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1. any process of reasoning from premises to a conclusion
2. Logic the specific mode of reasoning used



the mental activity that makes a connection between disparate thoughts, linking them in a set of premises and conclusions. It is by inference that the norms and categories of such connections, which are inherently present in the social or individual consciousness, are expressed on the level of “inner speech.” Indeed, these norms and categories themselves—in any given instance—constitute the psychological basis of inference; when they coincide with the rules and laws of logic, the inference is judged by its result to be equivalent to logical deduction, although generally speaking there is a qualitative difference between logical deduction and inference.

Logical deduction, as distinct from inference, rests on “external means”; it operates through the verbal (symbolic) recording of thoughts or through their formalization—that is, the codification of thoughts and representation of their connections by one or another formal language or system, such as calculus—with the goal of reducing to a minimum the subconscious, enthymematic, and elliptical elements of deduction and translating abstract or “convoluted” thought processes into the language of “images.” Furthermore, the “legitimacy” of inference need not necessarily be determined by logical norms. For example, an incomplete induction is precisely an inference and not a logical deduction, inasmuch as the connection between premises and conclusions in induction has a factual and psychological basis (as expressed in the well-known norms of generalization) but lacks a logical basis—that is, lacks those formal rules by which thinking proceeds from the particular to the general.

A further distinction is drawn between inference and reasoning: the latter is always a consciously willed mental activity, while an inference, in principle at least, can be both involuntary and an act of the subconscious.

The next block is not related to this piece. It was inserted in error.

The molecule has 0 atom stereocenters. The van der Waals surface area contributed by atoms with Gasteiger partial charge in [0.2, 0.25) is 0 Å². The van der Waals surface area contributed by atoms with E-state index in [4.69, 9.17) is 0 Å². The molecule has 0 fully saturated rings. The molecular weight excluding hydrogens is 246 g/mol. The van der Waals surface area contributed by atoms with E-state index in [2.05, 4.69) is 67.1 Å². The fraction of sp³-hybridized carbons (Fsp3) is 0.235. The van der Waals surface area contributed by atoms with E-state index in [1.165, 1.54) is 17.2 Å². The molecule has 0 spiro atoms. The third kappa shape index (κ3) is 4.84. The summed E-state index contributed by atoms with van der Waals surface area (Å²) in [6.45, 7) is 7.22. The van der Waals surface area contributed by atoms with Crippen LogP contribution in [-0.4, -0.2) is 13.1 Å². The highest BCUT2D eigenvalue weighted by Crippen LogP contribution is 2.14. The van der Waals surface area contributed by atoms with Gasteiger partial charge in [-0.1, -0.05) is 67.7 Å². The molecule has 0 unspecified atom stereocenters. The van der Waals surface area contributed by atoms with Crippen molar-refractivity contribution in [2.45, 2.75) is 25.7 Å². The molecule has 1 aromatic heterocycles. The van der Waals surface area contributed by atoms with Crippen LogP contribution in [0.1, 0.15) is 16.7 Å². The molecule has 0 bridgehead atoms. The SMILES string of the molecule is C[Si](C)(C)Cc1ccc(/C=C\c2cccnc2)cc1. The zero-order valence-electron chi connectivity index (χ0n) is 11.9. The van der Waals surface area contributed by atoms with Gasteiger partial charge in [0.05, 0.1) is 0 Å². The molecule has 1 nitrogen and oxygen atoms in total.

The logical process by which new facts are derived from known facts by the application of inference rules.

See also symbolic inference, type inference.
References in periodicals archive ?
However, because we did not personally observe the actions, nor verify the validity of the media claims, our conclusions about the athlete may merely be a misguided inference.
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of Hyderabad, India), but he looks instead at the statistical inference for stochastic processes, modeled by stochastic differential equations driven by fractional Brownian motion, which he calls fractional diffusion processes.
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In contrast, biological inference is concerned with an understanding of how patterns in genomics data actually translate into the details of gene transcription, protein creation, and metabolism.
Ward stated that an inference drawn from the detective's training and experience that drug traffickers often keep drug evidence in their homes would have been legally adequate, but the detective did not even do that.
The IRS does not use specific items to support an inference of unreported income from unidentified sources.
This account of attitudes toward Scripture in the first decades of the Restorationist movement highlights the evolution of Alexander Campbell's views from the opinion that "necessary inference" was an illegitimate way of extrapolating biblical authority to his acceptance of necessary inference as legitimate.
The report also said the committee intended no inference as to the application of the exclusion to punitive damages prior to the effective date of the bill in connection with a case involving a physical injury or physical sickness.
Thus, the statement "Nice to see you" gets categorized as a friendly overture, the speaker gets characterized as genuinely affable and this inference undergoes correction for the fact that the speaker works for the recipient, whose presence requires polite affability.